The City of Valdosta announced today the acquisition of property for a future replacement of the Withlacoochee Water Pollution Control Plant.
The city’s current wastewater treatment plant, located on Wetherington Road, is 30 years old and was severely damaged in the April 2009 flood event. As a result of the flood event, a revised 100-year flood plain analysis now places the plant within the revised flood way. Under both the Federal Emergency Management Agency (FEMA) regulations and local development codes, the city would not be allowed to make improvements or substantial replacements of new equipment. Even without such regulations, it would not be feasible to make such improvements on property that has the probability of future flooding.
Because the city has miles of transmission lines flowing to this area, along with the fact that two-thirds of the city drains by topography to this area, the future replacement site needs to be in the same area, but on much higher ground. The parcel the city is acquiring is at an elevation approximately 54 feet higher than the current site and is located far outside of any flood plain or floodway. The city currently has a claim pending with FEMA that, if approved, would provide 100 percent federal disaster funding to replace and relocate the plant to higher ground. The city would be required to provide the land for the relocated plant and the purpose of the acquisition is to prepare for such relocation.
If FEMA approves the disaster mitigation funding, the plant will be relocated upon approval and receipt of the funding, followed by design and construction. If FEMA funding is not received, the plant will still be relocated but not immediately due to the costs of such a project.
In the interim, a project with design already underway will proceed on the newly acquired property. This project will include equipment for a new force main to address wastewater overflows in certain low lying areas, along with a 4-million gallon equalization basin for temporary storage of stormwater during major rain events. Both of these projects will address immediate needs for the Utilities Department. A new and relocated plant with between 12 to 20 million gallons of daily (MGD) capacity (current plant has 12 MGD) could cost as much as $60 million. Again, because of the flood and future flood risks, relocation of the plant is inevitable.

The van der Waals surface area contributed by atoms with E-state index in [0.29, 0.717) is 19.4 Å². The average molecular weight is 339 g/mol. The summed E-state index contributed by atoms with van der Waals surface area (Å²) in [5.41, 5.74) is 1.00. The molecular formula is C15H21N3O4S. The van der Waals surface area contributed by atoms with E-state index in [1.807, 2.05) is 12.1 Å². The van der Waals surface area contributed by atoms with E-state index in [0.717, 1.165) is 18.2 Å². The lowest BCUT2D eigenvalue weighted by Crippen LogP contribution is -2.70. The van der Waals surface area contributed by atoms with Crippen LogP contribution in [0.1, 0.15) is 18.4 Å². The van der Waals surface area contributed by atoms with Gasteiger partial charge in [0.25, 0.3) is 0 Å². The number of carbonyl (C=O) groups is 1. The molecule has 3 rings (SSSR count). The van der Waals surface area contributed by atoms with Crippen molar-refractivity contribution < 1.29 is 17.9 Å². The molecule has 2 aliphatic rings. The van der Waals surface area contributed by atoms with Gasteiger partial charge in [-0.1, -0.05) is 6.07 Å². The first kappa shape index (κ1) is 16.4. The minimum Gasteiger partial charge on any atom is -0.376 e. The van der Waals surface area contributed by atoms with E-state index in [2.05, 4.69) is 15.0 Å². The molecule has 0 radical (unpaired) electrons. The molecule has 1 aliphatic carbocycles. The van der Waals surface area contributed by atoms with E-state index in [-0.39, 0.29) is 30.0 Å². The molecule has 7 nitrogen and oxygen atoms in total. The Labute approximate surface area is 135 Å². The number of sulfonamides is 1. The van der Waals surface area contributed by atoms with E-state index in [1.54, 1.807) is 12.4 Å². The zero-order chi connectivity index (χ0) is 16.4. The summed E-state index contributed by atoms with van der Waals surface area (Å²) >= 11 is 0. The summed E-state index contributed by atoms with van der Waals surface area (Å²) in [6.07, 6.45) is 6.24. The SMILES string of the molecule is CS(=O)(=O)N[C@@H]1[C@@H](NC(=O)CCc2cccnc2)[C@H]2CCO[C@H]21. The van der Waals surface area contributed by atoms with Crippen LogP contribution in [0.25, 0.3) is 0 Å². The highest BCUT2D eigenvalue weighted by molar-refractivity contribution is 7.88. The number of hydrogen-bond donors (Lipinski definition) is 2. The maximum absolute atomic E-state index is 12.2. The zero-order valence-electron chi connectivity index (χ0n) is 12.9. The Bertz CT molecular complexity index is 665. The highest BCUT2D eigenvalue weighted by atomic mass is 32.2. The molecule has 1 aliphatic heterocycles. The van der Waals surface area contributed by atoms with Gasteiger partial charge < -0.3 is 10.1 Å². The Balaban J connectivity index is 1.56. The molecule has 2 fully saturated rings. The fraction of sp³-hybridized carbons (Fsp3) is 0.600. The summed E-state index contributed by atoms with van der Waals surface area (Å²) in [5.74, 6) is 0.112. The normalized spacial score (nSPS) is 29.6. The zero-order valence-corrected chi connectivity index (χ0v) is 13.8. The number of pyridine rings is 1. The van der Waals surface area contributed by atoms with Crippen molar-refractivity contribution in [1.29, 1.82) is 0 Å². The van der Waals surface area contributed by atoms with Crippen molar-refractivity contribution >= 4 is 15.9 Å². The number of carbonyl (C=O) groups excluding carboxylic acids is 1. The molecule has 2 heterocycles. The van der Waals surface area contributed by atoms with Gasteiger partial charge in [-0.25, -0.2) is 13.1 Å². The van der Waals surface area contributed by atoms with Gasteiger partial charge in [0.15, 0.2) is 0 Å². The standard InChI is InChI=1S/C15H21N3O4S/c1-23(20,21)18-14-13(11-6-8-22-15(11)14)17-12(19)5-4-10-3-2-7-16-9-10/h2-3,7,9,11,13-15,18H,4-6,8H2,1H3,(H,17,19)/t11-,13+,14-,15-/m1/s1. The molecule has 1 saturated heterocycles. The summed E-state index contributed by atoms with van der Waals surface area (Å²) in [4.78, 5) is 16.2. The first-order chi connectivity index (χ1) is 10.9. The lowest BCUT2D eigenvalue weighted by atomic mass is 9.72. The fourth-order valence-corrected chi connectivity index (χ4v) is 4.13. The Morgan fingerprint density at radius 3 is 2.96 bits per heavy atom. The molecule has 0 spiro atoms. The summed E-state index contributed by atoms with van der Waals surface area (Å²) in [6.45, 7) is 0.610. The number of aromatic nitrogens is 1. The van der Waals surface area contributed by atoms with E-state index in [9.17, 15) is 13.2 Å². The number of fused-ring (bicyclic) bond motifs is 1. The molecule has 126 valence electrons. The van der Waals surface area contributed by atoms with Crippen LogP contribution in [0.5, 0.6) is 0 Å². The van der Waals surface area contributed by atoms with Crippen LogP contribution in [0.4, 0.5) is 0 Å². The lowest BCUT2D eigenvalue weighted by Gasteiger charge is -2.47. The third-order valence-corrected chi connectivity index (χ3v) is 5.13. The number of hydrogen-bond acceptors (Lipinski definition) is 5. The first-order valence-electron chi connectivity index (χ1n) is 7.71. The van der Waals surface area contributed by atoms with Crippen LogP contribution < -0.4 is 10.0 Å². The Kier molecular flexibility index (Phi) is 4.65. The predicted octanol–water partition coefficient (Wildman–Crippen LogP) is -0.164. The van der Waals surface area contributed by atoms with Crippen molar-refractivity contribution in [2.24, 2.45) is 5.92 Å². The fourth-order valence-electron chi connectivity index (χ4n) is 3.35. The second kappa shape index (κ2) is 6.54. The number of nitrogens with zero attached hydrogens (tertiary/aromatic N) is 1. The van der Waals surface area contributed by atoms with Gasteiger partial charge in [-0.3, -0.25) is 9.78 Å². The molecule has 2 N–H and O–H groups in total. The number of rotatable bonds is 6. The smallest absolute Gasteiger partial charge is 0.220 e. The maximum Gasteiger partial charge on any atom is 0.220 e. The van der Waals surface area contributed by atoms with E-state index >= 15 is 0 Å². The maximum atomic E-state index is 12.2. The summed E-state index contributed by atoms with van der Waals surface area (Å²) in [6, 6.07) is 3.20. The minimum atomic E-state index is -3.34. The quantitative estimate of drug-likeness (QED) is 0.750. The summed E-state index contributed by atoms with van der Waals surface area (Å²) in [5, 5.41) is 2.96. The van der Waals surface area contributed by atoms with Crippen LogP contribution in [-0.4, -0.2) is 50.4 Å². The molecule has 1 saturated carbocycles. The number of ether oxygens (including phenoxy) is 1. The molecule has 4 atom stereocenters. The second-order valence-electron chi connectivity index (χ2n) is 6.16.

The city is purchasing 75 acres of a 525-acre parcel for a price of $1,012,500, utilizing SPLOST VI funds. The property has been recently rezoned and meets all requirements for the location of a wastewater treatment plant.
According to Henry Hicks, Director of Utilities for the city, “acquisition of this property is necessary for the relocation of the city’s largest wastewater treatment plant, which serves two-thirds of the city and a majority of the city’s businesses and residents. The acquisition allows for the most cost effective relocation and will ensure the city meets present demands and regulations, as well as planning for future needs. It is a very strategic and pro-active decision.”
The city continues to pursue the FEMA funding and hopes to have a final resolution on its claim by spring of this year. For further information, contact Hicks at (229) 259-3592.